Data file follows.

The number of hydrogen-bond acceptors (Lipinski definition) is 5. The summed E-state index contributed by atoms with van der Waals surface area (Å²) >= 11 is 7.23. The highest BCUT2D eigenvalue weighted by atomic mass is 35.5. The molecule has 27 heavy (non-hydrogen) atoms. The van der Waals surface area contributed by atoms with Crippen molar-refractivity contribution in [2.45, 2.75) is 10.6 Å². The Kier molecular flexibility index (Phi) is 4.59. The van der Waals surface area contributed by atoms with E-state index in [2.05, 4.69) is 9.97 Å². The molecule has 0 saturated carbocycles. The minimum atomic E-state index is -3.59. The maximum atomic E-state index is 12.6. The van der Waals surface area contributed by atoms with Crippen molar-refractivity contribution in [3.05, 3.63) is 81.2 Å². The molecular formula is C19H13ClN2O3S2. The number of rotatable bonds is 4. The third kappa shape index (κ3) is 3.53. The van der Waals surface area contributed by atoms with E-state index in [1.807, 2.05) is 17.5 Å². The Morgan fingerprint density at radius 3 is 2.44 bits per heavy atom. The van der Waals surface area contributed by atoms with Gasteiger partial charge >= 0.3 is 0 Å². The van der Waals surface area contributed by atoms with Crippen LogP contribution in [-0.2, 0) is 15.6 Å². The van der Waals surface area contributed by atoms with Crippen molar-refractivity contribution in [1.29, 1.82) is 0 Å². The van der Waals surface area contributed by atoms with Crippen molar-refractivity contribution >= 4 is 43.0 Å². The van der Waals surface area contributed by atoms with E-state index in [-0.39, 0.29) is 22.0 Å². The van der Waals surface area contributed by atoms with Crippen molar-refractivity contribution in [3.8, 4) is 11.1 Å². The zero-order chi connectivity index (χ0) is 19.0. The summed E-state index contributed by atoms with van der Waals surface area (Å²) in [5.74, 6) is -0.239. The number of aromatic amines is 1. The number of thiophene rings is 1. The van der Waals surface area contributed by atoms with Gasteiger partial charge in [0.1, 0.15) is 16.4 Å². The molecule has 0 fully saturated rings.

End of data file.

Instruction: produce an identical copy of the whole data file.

The number of hydrogen-bond acceptors (Lipinski definition) is 5. The summed E-state index contributed by atoms with van der Waals surface area (Å²) >= 11 is 7.23. The highest BCUT2D eigenvalue weighted by atomic mass is 35.5. The molecule has 27 heavy (non-hydrogen) atoms. The van der Waals surface area contributed by atoms with Crippen molar-refractivity contribution in [2.45, 2.75) is 10.6 Å². The Kier molecular flexibility index (Phi) is 4.59. The van der Waals surface area contributed by atoms with E-state index in [2.05, 4.69) is 9.97 Å². The molecule has 0 saturated carbocycles. The minimum atomic E-state index is -3.59. The maximum atomic E-state index is 12.6. The van der Waals surface area contributed by atoms with Crippen molar-refractivity contribution in [3.05, 3.63) is 81.2 Å². The molecular formula is C19H13ClN2O3S2. The number of rotatable bonds is 4. The third kappa shape index (κ3) is 3.53. The van der Waals surface area contributed by atoms with E-state index in [1.807, 2.05) is 17.5 Å². The Morgan fingerprint density at radius 3 is 2.44 bits per heavy atom. The van der Waals surface area contributed by atoms with Gasteiger partial charge >= 0.3 is 0 Å². The van der Waals surface area contributed by atoms with Crippen LogP contribution in [-0.2, 0) is 15.6 Å². The van der Waals surface area contributed by atoms with Crippen molar-refractivity contribution in [1.29, 1.82) is 0 Å². The van der Waals surface area contributed by atoms with Crippen molar-refractivity contribution >= 4 is 43.0 Å². The van der Waals surface area contributed by atoms with E-state index in [-0.39, 0.29) is 22.0 Å². The van der Waals surface area contributed by atoms with Crippen molar-refractivity contribution in [3.8, 4) is 11.1 Å². The zero-order chi connectivity index (χ0) is 19.0. The summed E-state index contributed by atoms with van der Waals surface area (Å²) in [5.74, 6) is -0.239. The number of aromatic amines is 1. The number of thiophene rings is 1. The van der Waals surface area contributed by atoms with Gasteiger partial charge in [0.1, 0.15) is 16.4 Å². The molecule has 0 fully saturated rings.